-Okay, I'm already getting long-winded. Sorry. Reeling it in. I also loved when Scout tried to "spit-seal" a compromise she makes with Atticus. Very adorable 8-year-old behavior.

-Harper Lee does a beautiful job with the relationship between Scout and Jem. At one point, Scout tries to cheer Jem up. "I picked up a football magazine, found a picture of Dixie Howell, showed it to Jem, and said, "This looks like you." That was the nicest thing I could think to say to him..." Hilarious. I love the way Scout's mind works.

-Dill cries when it becomes clear that the court is going to go against Tom Robinson. I love that he cries, because I cry when things feel wrong and unjust, too, and I rarely feel more like a child than when I cry at things that seem immoral.

-I take offense at Harper Lee's discussion of why women can't serve on the jury. Scout seems dismayed upon first finding this out, then decides that women would "talk too much" and "ask too many questions". I don't know if Harper Lee is being ironic and I'm just not getting it, but I just got called for jury duty, and I'm damn proud. I feel very excited about the prospect of serving on a jury.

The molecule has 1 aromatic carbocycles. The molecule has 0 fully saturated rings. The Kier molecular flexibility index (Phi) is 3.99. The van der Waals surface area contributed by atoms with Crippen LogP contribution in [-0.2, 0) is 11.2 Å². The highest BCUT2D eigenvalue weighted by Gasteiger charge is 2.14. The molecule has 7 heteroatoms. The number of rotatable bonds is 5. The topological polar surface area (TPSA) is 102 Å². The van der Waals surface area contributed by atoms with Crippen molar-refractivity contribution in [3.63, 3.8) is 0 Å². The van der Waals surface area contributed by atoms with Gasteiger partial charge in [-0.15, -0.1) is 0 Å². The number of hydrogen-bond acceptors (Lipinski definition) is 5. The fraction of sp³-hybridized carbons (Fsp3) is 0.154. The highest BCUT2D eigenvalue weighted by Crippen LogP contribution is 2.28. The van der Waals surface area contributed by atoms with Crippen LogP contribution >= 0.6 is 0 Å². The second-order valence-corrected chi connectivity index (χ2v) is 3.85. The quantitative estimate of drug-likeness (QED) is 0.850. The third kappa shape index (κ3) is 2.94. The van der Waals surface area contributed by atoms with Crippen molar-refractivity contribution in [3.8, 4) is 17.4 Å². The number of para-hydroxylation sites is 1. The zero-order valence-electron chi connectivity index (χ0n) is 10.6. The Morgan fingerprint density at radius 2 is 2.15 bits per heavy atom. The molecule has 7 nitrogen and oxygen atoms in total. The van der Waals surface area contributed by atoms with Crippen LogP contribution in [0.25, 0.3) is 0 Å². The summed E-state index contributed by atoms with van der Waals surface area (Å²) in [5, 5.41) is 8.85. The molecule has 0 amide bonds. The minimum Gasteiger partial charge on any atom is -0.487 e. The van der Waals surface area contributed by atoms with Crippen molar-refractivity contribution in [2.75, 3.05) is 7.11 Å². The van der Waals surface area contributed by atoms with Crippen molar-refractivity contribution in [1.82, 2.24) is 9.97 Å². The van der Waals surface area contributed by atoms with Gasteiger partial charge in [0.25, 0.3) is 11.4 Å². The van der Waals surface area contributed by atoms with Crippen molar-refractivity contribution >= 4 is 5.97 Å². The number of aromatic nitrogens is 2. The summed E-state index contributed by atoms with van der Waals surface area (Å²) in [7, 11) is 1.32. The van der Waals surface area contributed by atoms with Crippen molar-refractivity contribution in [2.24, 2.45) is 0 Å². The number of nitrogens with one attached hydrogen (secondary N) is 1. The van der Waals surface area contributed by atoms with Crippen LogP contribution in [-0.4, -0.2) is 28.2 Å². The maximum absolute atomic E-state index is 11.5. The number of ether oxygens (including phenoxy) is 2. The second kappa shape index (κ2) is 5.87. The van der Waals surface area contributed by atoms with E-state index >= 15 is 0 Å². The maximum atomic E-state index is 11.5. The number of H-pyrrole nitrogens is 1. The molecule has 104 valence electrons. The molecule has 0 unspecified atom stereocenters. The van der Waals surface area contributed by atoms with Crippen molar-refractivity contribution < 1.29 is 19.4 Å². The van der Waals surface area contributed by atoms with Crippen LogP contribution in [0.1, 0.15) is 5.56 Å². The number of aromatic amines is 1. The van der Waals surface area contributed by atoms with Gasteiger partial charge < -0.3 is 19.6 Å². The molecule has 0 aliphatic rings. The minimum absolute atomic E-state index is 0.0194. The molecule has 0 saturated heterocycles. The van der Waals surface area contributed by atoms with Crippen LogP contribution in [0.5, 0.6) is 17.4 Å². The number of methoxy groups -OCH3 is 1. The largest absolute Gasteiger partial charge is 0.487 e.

-The owner of the town paper writes an editorial about the case against Tom Robinson, and Scout sums it up in these words: "Atticus had used every tool available to free men to save Tom Robinson, but in the secret courts of men's hearts Atticus had no case. " Much goes on in the secret courts of men's (and women's) hearts, and the best lawyer with the best intentions often has no sway there.

-Boo cultivates a sort of secret friendship with Scout and Jem, leaving them gifts in a tree. After Boo rescues Scout and Jem at the end of the book, Scout says, "Boo was our neighbor. He gave us two soap dolls, a broken watch and chain, a pair of good-luck pennies, and our lives. " I wonder if this counts as zeugma. Zeugma is my favorite literary term, and it refers to mixing the literal and the metaphorical, like "Mrs. Weasley threw dirty looks and sausages into the frying pan." Delightful, right?